1967. The ALICE (Adiabatic Low-Energy Injection and Capture Experiment) experiment—and its successors, Baseball I and Baseball II—aimed to find out if hot plasma could be created and sustained by injecting a neutral beam into a magnetic well. It was possible to create a magnetic well by properly shaping the mirror’s magnetic field. In the 1960s, Lawrence Livermore Laboratory (now Lawrence Livermore National Laboratory) pioneered new and improved magnetic well configurations that involved a coil shaped like a baseball seam. The experiments were successful in demonstrating the idea at low plasma density. However, at higher densities, high-frequency instabilities allowed the plasma to escape. This issue was a central focus of further experiments.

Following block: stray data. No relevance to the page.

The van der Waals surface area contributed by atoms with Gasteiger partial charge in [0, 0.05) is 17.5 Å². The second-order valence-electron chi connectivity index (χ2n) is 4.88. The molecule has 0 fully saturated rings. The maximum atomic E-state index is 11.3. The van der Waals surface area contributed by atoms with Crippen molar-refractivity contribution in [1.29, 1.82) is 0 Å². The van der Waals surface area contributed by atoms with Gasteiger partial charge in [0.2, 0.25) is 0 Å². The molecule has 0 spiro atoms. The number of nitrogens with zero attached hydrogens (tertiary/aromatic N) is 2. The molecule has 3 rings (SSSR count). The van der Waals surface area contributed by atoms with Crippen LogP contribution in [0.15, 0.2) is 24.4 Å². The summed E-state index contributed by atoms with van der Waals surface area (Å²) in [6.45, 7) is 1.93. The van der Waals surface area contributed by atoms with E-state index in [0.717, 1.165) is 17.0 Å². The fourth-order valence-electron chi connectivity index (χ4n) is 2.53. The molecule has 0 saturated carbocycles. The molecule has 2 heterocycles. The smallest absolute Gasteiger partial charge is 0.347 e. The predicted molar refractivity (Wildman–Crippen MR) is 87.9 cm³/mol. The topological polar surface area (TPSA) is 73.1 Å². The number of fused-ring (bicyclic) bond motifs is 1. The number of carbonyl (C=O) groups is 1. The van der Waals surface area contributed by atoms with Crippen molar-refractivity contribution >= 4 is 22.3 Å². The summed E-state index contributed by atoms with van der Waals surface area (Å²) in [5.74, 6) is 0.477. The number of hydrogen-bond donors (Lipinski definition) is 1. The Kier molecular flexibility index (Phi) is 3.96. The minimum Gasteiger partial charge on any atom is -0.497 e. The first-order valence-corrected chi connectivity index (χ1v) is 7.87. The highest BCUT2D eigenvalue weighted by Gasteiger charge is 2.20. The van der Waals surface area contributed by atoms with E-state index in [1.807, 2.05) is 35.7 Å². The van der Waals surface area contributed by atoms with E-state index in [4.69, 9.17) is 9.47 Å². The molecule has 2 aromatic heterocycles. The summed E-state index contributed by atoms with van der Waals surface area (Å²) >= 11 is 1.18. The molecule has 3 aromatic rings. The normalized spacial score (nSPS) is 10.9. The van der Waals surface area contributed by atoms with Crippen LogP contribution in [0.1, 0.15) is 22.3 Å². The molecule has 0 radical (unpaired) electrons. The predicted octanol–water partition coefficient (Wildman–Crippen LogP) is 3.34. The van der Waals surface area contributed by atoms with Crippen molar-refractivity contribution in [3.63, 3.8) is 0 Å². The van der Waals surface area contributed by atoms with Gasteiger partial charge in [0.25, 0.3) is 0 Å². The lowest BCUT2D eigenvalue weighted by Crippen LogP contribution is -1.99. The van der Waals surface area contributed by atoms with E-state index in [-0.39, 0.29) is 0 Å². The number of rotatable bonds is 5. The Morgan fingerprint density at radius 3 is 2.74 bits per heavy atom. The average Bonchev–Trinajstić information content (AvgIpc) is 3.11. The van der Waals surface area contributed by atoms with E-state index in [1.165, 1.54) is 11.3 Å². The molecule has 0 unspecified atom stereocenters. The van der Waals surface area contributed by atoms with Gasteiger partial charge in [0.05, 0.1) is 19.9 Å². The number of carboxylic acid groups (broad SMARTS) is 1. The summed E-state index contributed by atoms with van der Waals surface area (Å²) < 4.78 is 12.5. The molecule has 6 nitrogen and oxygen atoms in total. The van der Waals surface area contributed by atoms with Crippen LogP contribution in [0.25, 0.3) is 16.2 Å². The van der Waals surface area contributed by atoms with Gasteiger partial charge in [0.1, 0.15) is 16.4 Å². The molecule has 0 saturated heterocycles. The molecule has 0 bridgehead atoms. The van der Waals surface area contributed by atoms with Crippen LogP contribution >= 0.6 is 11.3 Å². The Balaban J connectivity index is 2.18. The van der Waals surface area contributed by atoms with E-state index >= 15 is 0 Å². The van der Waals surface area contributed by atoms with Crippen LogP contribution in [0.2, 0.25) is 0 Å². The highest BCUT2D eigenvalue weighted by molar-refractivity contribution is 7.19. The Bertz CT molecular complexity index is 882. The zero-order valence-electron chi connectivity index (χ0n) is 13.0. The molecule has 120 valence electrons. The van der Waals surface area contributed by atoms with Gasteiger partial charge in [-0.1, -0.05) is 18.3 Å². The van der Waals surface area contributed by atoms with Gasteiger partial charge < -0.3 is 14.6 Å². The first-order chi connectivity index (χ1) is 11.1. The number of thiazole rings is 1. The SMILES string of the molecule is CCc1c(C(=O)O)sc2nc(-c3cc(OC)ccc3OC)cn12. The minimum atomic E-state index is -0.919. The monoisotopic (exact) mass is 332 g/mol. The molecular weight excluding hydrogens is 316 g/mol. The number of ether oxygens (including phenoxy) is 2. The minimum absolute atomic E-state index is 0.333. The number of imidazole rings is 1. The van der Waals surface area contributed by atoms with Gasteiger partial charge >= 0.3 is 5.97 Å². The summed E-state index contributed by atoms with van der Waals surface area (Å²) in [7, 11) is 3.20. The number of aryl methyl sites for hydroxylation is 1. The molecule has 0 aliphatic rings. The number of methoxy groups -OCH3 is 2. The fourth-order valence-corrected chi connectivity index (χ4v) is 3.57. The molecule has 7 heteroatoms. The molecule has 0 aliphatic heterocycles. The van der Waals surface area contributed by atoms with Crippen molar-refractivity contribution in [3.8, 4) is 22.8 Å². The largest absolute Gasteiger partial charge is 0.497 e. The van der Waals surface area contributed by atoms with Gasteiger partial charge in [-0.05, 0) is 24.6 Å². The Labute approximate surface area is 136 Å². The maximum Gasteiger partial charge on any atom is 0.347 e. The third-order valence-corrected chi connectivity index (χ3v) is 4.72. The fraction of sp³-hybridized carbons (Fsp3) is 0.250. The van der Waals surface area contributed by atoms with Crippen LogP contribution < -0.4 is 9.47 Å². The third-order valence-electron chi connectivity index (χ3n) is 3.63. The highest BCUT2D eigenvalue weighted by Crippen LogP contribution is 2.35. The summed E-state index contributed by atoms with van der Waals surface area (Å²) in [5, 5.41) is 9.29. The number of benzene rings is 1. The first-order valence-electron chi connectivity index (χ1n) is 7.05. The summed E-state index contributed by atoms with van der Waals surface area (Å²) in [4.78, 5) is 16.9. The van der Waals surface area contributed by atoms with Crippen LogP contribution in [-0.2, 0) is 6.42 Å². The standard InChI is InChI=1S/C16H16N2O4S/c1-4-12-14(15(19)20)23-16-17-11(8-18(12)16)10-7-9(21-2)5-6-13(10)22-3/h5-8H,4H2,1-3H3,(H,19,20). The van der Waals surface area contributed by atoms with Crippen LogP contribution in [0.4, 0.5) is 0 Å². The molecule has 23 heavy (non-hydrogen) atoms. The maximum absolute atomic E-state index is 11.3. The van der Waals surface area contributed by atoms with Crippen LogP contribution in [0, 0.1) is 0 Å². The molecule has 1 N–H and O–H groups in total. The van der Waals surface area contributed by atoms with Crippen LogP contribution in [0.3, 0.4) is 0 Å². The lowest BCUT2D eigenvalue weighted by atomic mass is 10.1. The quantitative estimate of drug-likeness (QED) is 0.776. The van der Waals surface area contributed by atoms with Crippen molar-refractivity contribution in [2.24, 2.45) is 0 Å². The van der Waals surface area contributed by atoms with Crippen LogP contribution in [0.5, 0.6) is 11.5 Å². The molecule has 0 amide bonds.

by Gary J. Weisel
Fusion: Science, Politics and the Invention of a New Energy Source by Joan Lisa Bromberg